Living organisms dependent on water and oxygen for their existence face the major challenge of faithfully maintaining their genetic material under a constant attack from spontaneous hydrolysis and active oxygen species and from other intracellular metabolites that can modify DNA bases. Repair of endogenous DNA base damage by the ubiquitous base-excision repair pathway largely accounts for the significant turnover of DNA even in nonreplicating cells, and must be sufficiently accurate and efficient to preserve genome stability compatible with long-term cellular viability. The size of the mammalian genome has necessitated an increased complexity of repair and diversification of key enzymes, as revealed by gene knock-out mouse models. The genetic instability characteristic of cancer cells may be due, in part, to mutations in genes whose products normally function to ensure DNA integrity.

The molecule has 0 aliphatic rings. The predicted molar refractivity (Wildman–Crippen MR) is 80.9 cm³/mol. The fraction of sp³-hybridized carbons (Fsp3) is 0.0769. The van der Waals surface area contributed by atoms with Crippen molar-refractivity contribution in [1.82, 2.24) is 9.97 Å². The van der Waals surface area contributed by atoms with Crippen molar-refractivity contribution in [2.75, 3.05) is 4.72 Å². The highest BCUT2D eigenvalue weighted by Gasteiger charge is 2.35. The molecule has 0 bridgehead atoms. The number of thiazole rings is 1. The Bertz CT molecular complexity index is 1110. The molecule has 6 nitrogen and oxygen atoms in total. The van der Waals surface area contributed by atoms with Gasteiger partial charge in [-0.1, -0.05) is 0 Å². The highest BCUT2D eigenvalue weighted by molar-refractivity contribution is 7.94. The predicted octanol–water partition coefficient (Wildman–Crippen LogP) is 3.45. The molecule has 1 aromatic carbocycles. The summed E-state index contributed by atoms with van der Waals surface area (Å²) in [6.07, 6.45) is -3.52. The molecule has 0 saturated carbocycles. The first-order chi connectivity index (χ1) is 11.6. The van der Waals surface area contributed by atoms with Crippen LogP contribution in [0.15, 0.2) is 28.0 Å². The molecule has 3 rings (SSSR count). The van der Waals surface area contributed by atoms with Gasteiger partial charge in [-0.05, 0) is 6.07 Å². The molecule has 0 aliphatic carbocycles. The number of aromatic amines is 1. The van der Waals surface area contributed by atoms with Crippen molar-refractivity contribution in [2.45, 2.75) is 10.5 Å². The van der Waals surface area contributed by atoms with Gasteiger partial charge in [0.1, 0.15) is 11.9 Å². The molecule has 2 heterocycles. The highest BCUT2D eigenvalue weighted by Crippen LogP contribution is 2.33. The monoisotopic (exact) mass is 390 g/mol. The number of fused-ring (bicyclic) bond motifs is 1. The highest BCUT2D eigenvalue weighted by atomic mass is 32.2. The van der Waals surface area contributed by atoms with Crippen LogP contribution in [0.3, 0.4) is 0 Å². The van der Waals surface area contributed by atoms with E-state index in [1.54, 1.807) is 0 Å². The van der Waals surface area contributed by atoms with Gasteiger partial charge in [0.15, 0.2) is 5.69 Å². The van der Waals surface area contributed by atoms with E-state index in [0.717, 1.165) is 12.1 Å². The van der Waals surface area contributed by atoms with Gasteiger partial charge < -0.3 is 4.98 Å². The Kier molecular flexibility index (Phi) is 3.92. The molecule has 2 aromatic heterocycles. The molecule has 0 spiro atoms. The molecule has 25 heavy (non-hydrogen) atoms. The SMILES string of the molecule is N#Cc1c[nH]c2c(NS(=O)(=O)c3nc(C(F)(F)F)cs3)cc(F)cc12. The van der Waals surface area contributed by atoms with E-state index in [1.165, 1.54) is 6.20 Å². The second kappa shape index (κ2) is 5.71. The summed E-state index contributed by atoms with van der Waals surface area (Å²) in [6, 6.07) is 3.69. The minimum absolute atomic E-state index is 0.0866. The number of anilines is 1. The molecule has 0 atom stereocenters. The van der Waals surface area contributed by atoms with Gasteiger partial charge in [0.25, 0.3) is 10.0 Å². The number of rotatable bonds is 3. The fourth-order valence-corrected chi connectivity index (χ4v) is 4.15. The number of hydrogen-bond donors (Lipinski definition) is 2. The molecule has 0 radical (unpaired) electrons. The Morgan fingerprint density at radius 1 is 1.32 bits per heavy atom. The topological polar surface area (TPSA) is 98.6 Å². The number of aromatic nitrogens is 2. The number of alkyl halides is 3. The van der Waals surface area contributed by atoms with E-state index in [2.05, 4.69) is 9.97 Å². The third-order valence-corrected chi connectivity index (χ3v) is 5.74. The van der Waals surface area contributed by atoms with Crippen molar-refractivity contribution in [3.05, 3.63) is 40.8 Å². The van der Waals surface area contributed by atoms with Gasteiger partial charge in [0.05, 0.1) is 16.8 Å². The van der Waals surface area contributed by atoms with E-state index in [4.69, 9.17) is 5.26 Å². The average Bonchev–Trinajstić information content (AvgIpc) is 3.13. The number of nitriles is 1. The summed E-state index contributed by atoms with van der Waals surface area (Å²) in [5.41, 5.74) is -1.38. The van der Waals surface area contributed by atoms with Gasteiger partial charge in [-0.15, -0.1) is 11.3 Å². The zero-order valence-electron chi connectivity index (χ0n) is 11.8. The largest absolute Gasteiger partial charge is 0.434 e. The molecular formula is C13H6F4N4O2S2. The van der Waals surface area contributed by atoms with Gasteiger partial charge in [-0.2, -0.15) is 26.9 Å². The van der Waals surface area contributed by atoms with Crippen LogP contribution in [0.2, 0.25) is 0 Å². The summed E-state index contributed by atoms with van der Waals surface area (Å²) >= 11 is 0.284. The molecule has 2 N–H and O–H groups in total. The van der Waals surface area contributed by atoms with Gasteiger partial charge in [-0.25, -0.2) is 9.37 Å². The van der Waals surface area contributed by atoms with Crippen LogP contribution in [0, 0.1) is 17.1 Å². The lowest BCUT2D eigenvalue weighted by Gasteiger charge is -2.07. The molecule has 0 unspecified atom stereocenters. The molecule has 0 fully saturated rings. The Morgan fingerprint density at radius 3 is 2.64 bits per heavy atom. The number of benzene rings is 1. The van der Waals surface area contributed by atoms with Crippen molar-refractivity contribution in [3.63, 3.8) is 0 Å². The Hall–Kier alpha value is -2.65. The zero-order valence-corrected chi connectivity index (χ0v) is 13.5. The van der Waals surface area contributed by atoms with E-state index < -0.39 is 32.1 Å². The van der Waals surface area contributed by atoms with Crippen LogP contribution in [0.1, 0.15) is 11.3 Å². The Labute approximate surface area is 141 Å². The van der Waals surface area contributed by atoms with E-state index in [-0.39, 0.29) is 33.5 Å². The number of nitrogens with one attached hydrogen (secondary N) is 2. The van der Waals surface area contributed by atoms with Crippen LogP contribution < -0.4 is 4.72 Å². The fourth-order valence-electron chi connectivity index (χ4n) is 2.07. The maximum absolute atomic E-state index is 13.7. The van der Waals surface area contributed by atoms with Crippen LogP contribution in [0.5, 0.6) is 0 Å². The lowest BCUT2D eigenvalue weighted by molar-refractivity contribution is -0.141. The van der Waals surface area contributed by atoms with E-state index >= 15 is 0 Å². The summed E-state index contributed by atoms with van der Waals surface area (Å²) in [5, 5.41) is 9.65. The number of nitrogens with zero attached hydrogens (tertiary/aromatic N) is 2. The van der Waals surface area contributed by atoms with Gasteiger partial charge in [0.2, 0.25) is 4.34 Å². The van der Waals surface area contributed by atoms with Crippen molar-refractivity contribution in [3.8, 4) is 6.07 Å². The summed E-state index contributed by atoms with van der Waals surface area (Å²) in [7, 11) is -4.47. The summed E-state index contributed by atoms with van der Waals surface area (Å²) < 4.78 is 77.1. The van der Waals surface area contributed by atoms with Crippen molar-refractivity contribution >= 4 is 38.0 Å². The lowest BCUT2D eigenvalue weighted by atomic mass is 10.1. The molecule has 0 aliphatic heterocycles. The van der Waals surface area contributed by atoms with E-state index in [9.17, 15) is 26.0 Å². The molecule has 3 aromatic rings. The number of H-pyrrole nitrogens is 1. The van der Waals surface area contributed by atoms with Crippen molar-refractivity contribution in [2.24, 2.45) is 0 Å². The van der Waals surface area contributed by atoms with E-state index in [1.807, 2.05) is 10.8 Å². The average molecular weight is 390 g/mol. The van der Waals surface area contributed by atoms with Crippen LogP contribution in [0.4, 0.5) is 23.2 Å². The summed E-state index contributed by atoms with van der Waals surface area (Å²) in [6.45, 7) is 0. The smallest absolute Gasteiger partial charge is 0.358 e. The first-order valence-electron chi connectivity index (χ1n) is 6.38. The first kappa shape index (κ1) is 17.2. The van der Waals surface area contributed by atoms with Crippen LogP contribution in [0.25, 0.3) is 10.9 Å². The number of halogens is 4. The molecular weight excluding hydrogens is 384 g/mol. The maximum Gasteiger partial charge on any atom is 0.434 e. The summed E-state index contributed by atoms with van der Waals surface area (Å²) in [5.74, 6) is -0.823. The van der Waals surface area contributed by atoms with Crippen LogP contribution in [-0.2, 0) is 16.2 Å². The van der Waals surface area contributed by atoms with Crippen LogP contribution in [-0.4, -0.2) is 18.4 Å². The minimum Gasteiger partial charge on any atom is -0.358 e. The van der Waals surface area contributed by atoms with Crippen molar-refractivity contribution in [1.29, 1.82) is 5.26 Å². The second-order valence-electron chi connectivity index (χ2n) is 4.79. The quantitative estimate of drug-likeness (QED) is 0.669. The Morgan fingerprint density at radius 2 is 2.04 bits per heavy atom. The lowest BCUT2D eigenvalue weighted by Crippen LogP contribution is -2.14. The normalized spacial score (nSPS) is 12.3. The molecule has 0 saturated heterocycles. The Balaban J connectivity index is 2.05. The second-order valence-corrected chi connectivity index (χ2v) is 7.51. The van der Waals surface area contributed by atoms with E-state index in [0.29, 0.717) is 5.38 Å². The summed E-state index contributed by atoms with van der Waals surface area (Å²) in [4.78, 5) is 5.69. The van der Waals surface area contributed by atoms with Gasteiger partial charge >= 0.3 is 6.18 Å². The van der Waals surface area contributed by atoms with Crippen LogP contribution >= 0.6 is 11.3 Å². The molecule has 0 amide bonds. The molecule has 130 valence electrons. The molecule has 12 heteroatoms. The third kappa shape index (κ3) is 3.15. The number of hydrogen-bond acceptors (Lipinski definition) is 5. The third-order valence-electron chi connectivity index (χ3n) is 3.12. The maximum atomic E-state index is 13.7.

We have not found any resources mentioned in this publication.
SciCrunch is a data sharing and display platform. Anyone can create a custom portal where they can select searchable subsets of hundreds of data sources, brand their web pages and create their community. SciCrunch will push data updates automatically to all portals on a weekly basis. User communities can also add their own data to SciCrunch, however this is not currently a free service.